chiguirre Posted May 24, 2017 Share Posted May 24, 2017 Dana Mosely's (of Chalkdust Math) instruction videos for Larson Algebra Within Reach is available free here: http://www.algebrawithinreach.com/ea6e/content/instructional-videos/ You could get the text and solution manual or instructor guide and DIY. Another option if your son loved Singapore Math is AoPS. There are videos for the first 13 chapters of Introduction to Algebra which roughly corresponds to Algebra 1. They sell a complete solution manual. Homeschool Connections has complete courses with taped classes and answer keys as well as tutoring available for an extra fee. It costs $30/month for a subscription that includes all of their classes. They're a Catholic provider and offer lots of science including AP, foreign languages, writing instruction, history and lit. Quote Link to comment Share on other sites More sharing options...

PineFarmMom Posted May 25, 2017 Author Share Posted May 25, 2017 Thank you both!!! Are Larson and Holt the same? I'm looking more into both. AoPS intimidates me for some reason. I don't think he would like it just by perusing samples. I would love to have a copy of each level to use when I wanted but I don't know about us using it as a stand-alone. Quote Link to comment Share on other sites More sharing options...

terrafirma Posted May 25, 2017 Share Posted May 25, 2017 We are doing a run-through of AoPS pre-algebra before starting algebra in the fall. We're only on the fourth chapter, but I really like how it explains why things work, instead of just giving the procedure. That said, it definitely takes more time (although I'm sure that varies depending on the student). My plan for fall is to use AoPS Intro to Algebra 1 along with some Dolciani. Somewhere on the forum, I found a link to preview/borrow some of the Dolciani texts here: https://openlibrary.org/search?q=dolciani+algebra It looks like they have a copy of Foerster's Algebra, although it looks to be checked out at the moment. 1 Quote Link to comment Share on other sites More sharing options...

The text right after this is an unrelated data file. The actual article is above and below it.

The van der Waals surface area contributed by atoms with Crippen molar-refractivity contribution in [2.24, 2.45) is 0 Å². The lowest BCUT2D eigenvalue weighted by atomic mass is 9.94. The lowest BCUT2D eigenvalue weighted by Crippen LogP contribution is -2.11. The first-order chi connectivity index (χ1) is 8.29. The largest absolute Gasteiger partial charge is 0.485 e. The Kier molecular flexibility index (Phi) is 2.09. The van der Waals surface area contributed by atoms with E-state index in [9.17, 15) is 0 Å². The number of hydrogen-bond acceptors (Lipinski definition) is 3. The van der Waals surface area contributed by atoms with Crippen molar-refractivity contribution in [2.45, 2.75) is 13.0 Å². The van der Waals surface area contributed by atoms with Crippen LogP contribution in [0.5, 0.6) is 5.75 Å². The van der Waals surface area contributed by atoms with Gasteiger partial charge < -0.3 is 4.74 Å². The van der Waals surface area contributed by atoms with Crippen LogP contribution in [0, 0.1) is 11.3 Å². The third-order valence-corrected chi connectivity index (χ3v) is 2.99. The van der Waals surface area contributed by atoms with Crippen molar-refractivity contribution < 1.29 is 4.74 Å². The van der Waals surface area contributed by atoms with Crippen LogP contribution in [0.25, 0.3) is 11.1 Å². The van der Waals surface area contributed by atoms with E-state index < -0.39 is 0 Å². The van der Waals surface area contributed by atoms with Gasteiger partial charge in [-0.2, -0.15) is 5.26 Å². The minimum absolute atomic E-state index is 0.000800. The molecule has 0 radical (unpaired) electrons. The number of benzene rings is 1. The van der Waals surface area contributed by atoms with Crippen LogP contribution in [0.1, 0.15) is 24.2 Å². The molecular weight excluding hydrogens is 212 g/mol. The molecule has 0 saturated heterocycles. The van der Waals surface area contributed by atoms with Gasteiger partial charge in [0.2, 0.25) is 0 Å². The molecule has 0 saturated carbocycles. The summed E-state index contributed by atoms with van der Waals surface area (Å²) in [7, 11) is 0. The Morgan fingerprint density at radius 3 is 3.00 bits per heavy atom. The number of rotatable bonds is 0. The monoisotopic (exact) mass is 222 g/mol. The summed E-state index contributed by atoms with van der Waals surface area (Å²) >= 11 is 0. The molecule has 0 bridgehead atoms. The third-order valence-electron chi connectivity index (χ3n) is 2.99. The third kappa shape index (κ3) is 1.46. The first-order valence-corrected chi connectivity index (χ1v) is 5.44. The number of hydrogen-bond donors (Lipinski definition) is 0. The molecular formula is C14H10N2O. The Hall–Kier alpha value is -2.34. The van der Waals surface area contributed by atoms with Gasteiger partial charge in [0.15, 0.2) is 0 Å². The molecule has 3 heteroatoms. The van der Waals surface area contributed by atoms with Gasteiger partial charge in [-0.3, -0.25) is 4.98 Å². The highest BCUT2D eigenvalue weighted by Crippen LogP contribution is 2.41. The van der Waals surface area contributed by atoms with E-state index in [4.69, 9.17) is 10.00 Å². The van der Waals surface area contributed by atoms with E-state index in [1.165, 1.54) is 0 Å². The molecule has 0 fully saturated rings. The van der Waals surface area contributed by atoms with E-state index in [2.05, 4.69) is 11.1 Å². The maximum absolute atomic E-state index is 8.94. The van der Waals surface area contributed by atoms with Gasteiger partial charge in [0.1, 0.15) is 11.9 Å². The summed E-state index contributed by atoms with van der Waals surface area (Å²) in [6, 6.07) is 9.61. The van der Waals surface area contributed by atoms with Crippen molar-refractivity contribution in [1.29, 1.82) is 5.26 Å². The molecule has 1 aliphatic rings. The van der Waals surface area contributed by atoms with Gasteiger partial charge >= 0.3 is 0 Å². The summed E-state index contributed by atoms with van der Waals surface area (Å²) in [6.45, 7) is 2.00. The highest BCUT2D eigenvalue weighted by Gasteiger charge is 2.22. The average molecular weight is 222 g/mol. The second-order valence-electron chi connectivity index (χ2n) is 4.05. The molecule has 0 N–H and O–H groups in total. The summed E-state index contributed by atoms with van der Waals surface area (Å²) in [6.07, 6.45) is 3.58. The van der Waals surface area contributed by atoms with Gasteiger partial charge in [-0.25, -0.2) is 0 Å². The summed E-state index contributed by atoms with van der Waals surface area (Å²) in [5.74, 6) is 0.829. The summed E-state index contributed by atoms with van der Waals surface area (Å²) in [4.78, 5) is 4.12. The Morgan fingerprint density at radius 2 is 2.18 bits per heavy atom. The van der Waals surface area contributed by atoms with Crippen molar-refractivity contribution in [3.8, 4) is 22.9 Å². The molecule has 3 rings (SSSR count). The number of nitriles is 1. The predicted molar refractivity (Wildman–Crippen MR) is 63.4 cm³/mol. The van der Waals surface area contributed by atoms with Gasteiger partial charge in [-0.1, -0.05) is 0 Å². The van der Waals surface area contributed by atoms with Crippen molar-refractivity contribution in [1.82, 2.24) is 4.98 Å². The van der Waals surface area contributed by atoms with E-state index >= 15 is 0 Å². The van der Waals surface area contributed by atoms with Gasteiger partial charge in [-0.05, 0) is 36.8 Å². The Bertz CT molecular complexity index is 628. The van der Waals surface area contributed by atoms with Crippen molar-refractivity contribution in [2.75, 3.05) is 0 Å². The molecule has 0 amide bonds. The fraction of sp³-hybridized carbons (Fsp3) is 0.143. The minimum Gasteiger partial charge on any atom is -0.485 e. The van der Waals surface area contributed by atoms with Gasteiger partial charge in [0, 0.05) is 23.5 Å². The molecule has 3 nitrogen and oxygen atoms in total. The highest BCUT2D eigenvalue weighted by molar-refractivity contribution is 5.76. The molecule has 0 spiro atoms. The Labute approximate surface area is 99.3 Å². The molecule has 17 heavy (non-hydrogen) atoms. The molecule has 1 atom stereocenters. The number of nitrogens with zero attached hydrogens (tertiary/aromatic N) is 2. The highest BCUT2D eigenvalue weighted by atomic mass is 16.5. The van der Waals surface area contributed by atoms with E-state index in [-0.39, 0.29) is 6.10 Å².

Sunshine State Sue Posted May 27, 2017 Share Posted May 27, 2017 We used Foerster. It does have a solutions manual which was helpful to me. I don't know if it's right for your students but *I* loved it. Ds did well with it, and it was outstanding preparation for a college STEM major. When he was taking CC classes, he would tell me about the students who struggled with word problems. After completing every word problem in Foerster, ds did not struggle. We used Foersterâ€™s Algebra in 8^{th} grade after completing MUS Algebra (easy) and LoF Algebra (challenging). With 20/20 hindsight, I wish I had done something different for 7^{th} grade, perhaps MUS Algebra and Patty Paper Geometry. I was able to obtain the 1999 student book and 1999 teacher book used. I purchased the solutions manual new through Prentice Hall. Pros: Clear, easy to understand explanations Explicit, step-by-step working through problems Sufficient practice and continual review of concepts Clear building upon and relationships between concepts Explicit demonstration of how to apply concepts to word problems Challenging, real-life word problems Solutions manual provides worked out solutions for every problem Solid preparation for ACT/SAT, sciences, college level math Amusing names in many word problems: Moe Delaune, Mary Thon, Fran Tick, etc. Math Without Borders DVDs available Cons: None Here is an example from Foersterâ€™s Chapter 6 on the Quadratic Formula: In Foerster's Chapter 6 they teach the quadratic formula. That's x = [-b +- sqrt(b2-4ac)]/2a (not easy to type here)Within this chapter, they teach the vertical motion formula: d = rt - 5t(squared)They have a section with 12 problems. The TM says to take 2 days to do these problems, but only do 3 problems a day. Here is the first one:Football problem - A football is kicked into the air with an initial upward velocity of 25 meters per second (m/sec).a. Calculate it's height after 2 seconds; 3 secondsb. When will it be 20 meters above the ground?c. Copy the diagram. Show the answers to part (a) in relationship to the 20 meters of part b.d. When will the ball hit the ground? We used 1999 student and teacher text. The solution manual was from the publisher and it had no date on it. It worked fine. student 020132458X teacher 0201324598 solution 0201861003 FWIW - I have a degree in math and ds is math-oriented. Quote Link to comment Share on other sites More sharing options...